Here are our top 10 bookshops in London, Oxford and Cambridge: 



Nestled away on the edges of Covent Garden this book shop has the best description - "specialising in books on esoterica, metaphysics, spirituality, magic and the occult." Muggles are also allowed and they have in store tarot readings on Saturday.

Watkins Book Shop in Soho


Another bookshop selling a wide range of books on the Occult but we just had to mention it as WB Yeats is known to have shopped here. So if you want to ponder symbolism in his footsteps this is the place for you. 

49a Museum St, London WC1A 1LY
020 74052120

...We don't want to make a song and dance about the next one but it is on the theatrical side. 


Calder focuses on performance, theatre, left politics and films and rather brilliantly also has a theatre out the back where they are not afraid to go straight for the big subjects, this October they will tell you how be rich and happy in their new play 'Tax Havens'. Unless of course, it's sarcastic. Joking aside, they have a great collection of talks, performances and film screenings... oh and books.

Calder theatre bookshop


Possibly here for the name alone but this book shop is worth a visit. According to Armistead Maupin it's the "Fountainhead of queer literature in Britain." It is also nestled near Coram Fields a perfect spot for reading what you've purchased.


If you are south of the river, the lovely Clapham Books is the place to procrastinate over which title to purchase. They have a great selection of novels, children's and arts books as well as story time events regularly.

Clapham Bookshop

Need a coffee yet? Or something stronger?

...Where else is there than the discerning Society Club in Soho.


Their tagline is "the best of all possible things." and they don't disappoint with their 'hedonistic' mix of books, coffee, cake and cocktails. 

They also have regular events and talks, including members backgammon evenings.

The Society Cafe Bookshop


Looking for that Je ne sais quoi? The French bookshop is parfait. Standing chic and in the heart of Kensington this bookshop sells all things French.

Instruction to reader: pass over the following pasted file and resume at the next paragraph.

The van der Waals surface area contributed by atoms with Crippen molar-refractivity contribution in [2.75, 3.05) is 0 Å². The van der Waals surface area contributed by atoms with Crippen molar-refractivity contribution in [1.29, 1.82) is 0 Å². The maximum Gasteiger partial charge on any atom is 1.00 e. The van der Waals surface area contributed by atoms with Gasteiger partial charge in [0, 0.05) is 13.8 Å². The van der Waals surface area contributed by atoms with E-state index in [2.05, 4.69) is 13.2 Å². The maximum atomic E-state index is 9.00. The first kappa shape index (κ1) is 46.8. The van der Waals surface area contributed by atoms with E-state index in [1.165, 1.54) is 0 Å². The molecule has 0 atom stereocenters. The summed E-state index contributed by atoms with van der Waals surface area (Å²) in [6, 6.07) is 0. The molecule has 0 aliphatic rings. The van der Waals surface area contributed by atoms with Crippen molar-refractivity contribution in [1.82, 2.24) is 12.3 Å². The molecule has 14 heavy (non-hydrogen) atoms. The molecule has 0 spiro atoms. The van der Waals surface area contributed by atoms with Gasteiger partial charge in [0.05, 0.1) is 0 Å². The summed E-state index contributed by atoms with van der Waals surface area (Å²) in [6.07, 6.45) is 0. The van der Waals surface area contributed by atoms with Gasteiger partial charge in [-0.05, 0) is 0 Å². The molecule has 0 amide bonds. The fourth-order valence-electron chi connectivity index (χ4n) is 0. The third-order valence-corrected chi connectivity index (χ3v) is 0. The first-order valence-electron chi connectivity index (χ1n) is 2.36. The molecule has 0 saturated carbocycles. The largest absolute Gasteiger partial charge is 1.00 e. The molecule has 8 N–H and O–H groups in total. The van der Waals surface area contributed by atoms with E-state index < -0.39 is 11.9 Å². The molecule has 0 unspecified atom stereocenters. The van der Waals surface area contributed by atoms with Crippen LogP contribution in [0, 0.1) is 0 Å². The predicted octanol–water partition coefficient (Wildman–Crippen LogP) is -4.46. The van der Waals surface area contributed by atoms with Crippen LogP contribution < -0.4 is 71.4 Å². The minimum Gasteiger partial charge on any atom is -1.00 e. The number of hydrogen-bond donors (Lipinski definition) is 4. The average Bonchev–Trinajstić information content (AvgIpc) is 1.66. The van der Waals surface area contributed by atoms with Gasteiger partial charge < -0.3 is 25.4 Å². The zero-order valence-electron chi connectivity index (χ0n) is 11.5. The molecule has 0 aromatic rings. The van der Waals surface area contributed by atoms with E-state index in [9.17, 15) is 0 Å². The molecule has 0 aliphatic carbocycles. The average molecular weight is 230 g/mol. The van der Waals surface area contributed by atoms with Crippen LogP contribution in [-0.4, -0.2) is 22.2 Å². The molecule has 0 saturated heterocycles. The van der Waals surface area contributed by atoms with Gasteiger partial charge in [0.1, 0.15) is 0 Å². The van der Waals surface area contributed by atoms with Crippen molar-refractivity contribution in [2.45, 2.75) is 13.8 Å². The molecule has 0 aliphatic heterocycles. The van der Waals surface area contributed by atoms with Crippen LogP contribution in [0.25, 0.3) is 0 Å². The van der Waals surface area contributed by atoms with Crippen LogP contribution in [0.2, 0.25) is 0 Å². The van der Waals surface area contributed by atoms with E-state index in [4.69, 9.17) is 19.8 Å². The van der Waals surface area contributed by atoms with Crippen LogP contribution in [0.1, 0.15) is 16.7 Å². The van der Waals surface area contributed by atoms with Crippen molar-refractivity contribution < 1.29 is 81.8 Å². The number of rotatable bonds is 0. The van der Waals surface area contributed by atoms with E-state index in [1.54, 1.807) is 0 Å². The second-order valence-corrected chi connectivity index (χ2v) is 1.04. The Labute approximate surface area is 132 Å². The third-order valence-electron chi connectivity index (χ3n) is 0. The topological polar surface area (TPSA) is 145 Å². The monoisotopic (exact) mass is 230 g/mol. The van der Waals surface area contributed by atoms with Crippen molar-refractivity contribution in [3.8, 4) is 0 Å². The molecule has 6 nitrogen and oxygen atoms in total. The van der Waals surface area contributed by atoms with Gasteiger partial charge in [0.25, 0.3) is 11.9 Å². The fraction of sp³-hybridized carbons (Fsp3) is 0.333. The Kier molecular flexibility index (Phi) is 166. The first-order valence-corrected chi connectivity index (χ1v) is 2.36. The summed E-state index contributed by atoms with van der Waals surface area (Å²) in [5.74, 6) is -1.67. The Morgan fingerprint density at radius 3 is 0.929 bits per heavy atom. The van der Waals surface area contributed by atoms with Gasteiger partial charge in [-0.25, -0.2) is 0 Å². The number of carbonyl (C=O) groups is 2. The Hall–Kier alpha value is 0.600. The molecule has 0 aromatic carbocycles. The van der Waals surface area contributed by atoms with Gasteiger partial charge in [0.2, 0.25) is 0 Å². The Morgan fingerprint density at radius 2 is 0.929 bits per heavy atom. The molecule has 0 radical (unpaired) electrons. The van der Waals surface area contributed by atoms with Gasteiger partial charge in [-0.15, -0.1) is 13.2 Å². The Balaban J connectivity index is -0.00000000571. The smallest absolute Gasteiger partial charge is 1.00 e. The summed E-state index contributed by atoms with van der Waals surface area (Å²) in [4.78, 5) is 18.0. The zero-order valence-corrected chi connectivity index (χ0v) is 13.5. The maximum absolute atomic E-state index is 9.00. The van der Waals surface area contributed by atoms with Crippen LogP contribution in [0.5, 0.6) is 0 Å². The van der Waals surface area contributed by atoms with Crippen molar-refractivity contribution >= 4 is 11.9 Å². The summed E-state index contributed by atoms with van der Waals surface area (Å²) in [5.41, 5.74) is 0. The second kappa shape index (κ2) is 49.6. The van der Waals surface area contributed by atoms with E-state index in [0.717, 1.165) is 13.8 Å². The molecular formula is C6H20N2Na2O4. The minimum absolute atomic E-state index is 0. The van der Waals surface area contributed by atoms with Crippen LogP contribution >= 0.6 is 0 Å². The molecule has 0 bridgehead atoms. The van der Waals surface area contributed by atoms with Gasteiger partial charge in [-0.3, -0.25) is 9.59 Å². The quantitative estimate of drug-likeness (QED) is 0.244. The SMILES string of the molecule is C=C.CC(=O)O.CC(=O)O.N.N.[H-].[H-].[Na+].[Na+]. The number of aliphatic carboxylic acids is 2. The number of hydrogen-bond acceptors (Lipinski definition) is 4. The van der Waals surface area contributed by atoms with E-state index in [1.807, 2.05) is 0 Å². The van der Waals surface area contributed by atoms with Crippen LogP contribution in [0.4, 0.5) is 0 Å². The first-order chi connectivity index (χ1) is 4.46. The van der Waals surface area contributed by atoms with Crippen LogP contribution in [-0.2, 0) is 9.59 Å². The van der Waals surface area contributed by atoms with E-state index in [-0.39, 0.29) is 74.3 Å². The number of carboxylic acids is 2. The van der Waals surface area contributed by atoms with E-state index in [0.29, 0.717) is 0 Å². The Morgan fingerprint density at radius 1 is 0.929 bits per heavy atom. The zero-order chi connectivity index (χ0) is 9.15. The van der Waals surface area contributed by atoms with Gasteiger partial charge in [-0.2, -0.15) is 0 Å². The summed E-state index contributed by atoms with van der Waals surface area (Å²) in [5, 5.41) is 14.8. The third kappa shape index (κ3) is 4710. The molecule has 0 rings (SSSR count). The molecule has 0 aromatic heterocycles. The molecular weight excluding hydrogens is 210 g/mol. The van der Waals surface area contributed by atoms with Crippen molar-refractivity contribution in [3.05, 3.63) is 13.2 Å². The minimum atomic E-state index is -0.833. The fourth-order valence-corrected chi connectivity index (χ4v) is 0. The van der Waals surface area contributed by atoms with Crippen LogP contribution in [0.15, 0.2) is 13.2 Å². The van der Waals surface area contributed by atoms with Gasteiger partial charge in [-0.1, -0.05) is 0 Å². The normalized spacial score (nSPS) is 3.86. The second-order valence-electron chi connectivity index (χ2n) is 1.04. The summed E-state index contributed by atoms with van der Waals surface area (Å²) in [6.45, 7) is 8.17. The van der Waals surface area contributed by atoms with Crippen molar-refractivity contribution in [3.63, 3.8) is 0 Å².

28 Bute Street, SW7 3EX, 020 7584 2840

Our black satchel bike bag - named Byron after the romantic, caddish and handsome poet. 

Our black satchel bike bag - named Byron after the romantic, caddish and handsome poet. 

It's Saturday. Why not head to Broadway Market and visit DONLON BOOKSHOP?

This charming bookshop sells a perfectly curated collection of art, music, counter culture and hard to find books. And the market is the ideal spot for a treat to sit down and read them with. 

75 Broadway Market, E8 4QJ

Whilst you're near the Canal you have to visit WORD ON THE WATER. A bookshop built on a canal barge. It currently resides near Kings Cross but it's advisable to tweet them to check they haven't travelled up stream. This bookshop has also just avoided closure from the council so do visit and support it not to mention that poetry slams and music on the 'roof deck'. @wordonthewater.

Canal book shop

Our last London bookshop is THE GLOBE

So the focus is definitely Shakespeare! But it is the perfect place to stop book up on the Bard and you get to cycle along the Southbank on route. Pick up a ticket and watch a performance at the same time!



Tucked down one of the beautiful Cambridge alleyways, Sarah Key's bookshop has occupied the Haunted bookshop in Cambridge since 1993. The bookshop is named after the local legend of the White Lady,  a ghostly woman swathed all in white and smelling of violets who is said to prowl the stairs. She has been sighted at least twice in the last fifteen years. And while you wait to see her you can also hunt out the shelves for some of the best childrens literature around.

Haunted bookshop img_1826.jpg



Books, jazz, and cake - what's not to love? According to the Times this is "the best bookshop in Oxford". Buy a book, tea and some cake and ponder on it.

Beatnik Bookshop

Enjoy #BookshopDay and if you're looking, our bike bags carry at least two proper novels along with your laptop, and other essentials so you can always have a book and everything you need to hand. 

Bicycle Film Festival - Our top 5 bike films.

It's the Bicycle Film Festival this weekend in Amsterdam so we have put together our list of Top 5 films about cycling. Only 5 I hear you cry? I know there are many others we wanted to put down but if it's a five seater, it's a five seater! 

Bicycle Film Festival

In at NUMBER 5:

BMX BANDITS by Brian Trenchard-Smith

Ok, we know there are better films with bikes but let us indulge just for a minute (or 92) in retro 80s BMXing. In the 1980s not only could your BMX show off the most cutting edge of stokey dokeys, but you could perform stunts, jumps and slides and it also helped you defeat criminals and save the day (spoiler alert)! Cooler than KIT and without the need for petrol - it's also one of the earliest films featuring Nicole Kidman. 

BMX Bandits Film


THE CYCLIST by Christopher Bryan

This 2014 short film has won a plethora of international awards and is available to view online. It's a tale of fear, death and a final bid for freedom - perfectly evoked by the protagonist's desperate (last) bicycle ride.



A feature length documentary about the first Rwandan national cycling team in their bid to make history and represent their country at the 2012 Olympics. Competing in a white man's sport, reserved for the privileged, a rag tag group of cyclists coached by the first American to ride in the Tour de France, are transformed into a powerful symbol of hope for a country recovering from one of the world's most devastating genocides. A wonderful, inspiring documentary that will make you get on your bike immediately.